London Chuma, from Zambia, saw no improvement in his health after being diagnosed with HIV and being on antiretroviral (ARV).  He was advised to go for viral load testing. The use of RVL testing is the only safe way to know if the ART is working as it should. Even if one has a high CD4 count, it is still possible to have a high viral load. Through RVL testing one is now able to determine how many copies of the virus is found in one’s blood. Through having the test done, London’s meds were change and he testifies of improvement.

“I thought my future is completely shattered. But through viral load testing, it has been resurrected. Regardless of being HIV positive, I’m still retaining that title as bread-winner. ”, London explained.

Unfortunately, the success that RVL can offer is still not benefitting everyone. A study was done on twelve countries, from these twelve countries only eight had a government policy that mandates providers to conduct RVL testing as part of HIV treatment monitoring.

Despite the incorporation of RVL in government policies, it is not sufficient to drive the demand for viral load tests. Good government policies on treatment monitoring are simply not sufficient, action is needed to benefit those living with HIV.

Doreen Nasaala, a 21 year old Ugandan who was born with AIDS, shared her frustration with her struggle to have RVL testing done. She revealed that there are only four machines in Uganda and the tests are expensive.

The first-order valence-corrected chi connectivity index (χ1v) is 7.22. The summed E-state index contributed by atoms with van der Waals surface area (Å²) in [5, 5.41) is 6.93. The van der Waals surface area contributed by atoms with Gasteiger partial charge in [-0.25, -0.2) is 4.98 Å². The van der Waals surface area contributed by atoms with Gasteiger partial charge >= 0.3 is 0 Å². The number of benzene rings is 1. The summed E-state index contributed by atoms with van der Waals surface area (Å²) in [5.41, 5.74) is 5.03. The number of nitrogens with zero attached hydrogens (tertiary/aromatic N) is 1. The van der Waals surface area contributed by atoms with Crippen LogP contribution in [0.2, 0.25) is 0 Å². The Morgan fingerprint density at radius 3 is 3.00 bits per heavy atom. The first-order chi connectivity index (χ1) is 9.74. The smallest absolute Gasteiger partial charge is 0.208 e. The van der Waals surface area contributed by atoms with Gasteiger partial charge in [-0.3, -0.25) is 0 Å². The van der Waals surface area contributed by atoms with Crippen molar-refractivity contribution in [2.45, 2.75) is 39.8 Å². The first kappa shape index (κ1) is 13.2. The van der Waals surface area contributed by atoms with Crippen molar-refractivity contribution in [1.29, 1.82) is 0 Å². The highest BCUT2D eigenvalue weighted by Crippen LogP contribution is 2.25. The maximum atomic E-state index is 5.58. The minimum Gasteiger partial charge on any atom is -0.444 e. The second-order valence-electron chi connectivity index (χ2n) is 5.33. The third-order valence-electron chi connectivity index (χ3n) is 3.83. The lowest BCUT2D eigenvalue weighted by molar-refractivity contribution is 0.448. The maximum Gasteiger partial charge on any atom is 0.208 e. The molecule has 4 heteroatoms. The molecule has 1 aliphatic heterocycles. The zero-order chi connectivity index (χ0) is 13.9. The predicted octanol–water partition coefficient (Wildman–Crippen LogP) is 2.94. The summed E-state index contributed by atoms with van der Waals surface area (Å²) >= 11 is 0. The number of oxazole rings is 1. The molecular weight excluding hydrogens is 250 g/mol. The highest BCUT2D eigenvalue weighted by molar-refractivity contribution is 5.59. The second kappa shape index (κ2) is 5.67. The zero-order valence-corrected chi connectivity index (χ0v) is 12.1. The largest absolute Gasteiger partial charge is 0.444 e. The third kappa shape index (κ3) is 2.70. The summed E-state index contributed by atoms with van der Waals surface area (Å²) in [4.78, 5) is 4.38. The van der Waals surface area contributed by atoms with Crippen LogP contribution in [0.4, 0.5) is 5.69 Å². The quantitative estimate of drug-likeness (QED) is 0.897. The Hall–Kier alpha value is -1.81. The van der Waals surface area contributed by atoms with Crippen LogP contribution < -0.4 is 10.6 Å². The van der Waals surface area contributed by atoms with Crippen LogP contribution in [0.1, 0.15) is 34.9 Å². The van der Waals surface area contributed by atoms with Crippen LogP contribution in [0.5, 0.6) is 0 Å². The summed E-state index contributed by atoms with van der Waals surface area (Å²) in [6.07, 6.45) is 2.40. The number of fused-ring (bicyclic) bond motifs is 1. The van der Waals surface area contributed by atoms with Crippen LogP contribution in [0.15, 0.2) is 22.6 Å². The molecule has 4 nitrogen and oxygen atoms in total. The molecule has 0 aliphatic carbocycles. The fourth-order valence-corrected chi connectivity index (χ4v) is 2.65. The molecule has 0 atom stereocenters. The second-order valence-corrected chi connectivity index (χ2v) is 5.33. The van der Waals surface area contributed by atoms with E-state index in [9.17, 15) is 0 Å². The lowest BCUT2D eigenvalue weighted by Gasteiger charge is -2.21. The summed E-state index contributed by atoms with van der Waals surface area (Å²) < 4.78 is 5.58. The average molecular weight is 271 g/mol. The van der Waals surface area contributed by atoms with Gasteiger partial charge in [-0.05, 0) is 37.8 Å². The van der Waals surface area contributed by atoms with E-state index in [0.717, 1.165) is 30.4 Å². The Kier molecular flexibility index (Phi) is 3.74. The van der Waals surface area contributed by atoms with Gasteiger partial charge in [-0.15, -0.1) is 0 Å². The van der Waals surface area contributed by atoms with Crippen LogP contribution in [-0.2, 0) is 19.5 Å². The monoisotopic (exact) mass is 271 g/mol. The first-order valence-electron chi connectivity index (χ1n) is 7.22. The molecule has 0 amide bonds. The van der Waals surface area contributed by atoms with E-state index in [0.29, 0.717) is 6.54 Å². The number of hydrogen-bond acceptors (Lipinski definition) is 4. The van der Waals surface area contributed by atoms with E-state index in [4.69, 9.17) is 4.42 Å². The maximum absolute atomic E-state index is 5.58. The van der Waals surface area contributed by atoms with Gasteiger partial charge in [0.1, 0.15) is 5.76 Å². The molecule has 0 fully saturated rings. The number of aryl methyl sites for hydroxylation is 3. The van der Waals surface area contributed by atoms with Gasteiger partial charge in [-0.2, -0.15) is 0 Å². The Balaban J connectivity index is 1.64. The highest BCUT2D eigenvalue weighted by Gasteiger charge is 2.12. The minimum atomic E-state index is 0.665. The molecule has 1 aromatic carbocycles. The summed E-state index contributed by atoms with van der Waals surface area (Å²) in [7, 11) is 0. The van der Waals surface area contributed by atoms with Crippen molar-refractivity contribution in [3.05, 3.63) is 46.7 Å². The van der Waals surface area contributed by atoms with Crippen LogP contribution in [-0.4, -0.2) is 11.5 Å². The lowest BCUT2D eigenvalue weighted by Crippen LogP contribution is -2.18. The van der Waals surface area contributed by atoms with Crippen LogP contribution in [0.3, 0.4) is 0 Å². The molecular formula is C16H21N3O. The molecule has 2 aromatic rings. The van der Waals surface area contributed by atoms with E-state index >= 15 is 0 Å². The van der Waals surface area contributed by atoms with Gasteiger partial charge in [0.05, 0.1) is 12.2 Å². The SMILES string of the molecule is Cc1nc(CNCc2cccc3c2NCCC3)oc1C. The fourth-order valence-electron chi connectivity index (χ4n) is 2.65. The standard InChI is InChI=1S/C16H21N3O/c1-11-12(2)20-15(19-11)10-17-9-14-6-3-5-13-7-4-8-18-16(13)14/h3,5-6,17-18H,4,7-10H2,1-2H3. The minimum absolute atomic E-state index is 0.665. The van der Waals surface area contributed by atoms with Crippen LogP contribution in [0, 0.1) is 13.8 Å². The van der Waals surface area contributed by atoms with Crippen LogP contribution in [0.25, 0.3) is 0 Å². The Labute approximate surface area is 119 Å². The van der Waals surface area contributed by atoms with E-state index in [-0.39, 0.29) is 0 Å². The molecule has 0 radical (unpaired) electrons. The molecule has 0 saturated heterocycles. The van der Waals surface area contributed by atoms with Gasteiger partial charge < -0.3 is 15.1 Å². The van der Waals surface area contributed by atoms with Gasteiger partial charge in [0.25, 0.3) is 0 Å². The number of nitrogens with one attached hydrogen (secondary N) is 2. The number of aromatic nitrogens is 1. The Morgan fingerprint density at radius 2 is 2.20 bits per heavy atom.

Doreen describes that through the inability to access the viral load test makes her “feel oppressed”, she has voiced her demand for viral load testing.

Stand with Doreen and demand viral load tests for you and your community. Routine viral load testing is part of your right to health. 

For more information about vital load testing:

To watch London and Doreen’s story:

To join the campaign for RVL testing

ARASA’s Break the Chain Calls for Drug Policy Reform to Support People Who Use Drugs in East and Southern Africa

Windhoek; 11 July 2016—A peer educator at the Mwanyanyamala Methodone Clinic, Maziabi Salum also represents the Key Population (KP) of people who use drugs (PWUD) for the Country Coordinating Mechanism (CCM) of the Global Fund against HIV, Tuberculosis and AIDS. He is also an ex-drug user himself. After 17 years of using drugs, he underwent a two-year drug therapy at the same clinic where he is now trying to help other drug users. As he describes it, he went “from zero to hero”.

Although there is a lack of country-specific data, there are approximately 333,000 people who inject drugs (PWIDs) living with HIV in Eastern and Southern Africa (ESA). Some countries are estimated to have up to 45% of their population using illicit drugs. Not only do these people face human rights abuses due to their inability to access health and legal services but, they also face discrimination and legal punishment.

Just five years ago, Maziabi, along with five of his friends, switched from smoking heroin to injecting it. Four of these friends died; one is in prison, serving a long-term sentence.

The availability of health services to PWUD would dramatically reduce the number of people who contract and die of HIV or tuberculosis. This is one of the goals for ARASA’s Break the Chains campaign, which promotes a break away from the current lack of support for PWUD. These chains stigmatize PWUDs, push them further underground, which exposes them to further risks, and do not allow them to take part in the decision-making processes that affect them. ARASA is calling for comprehensive drug policies and better access to information and resources to supoort PWUD.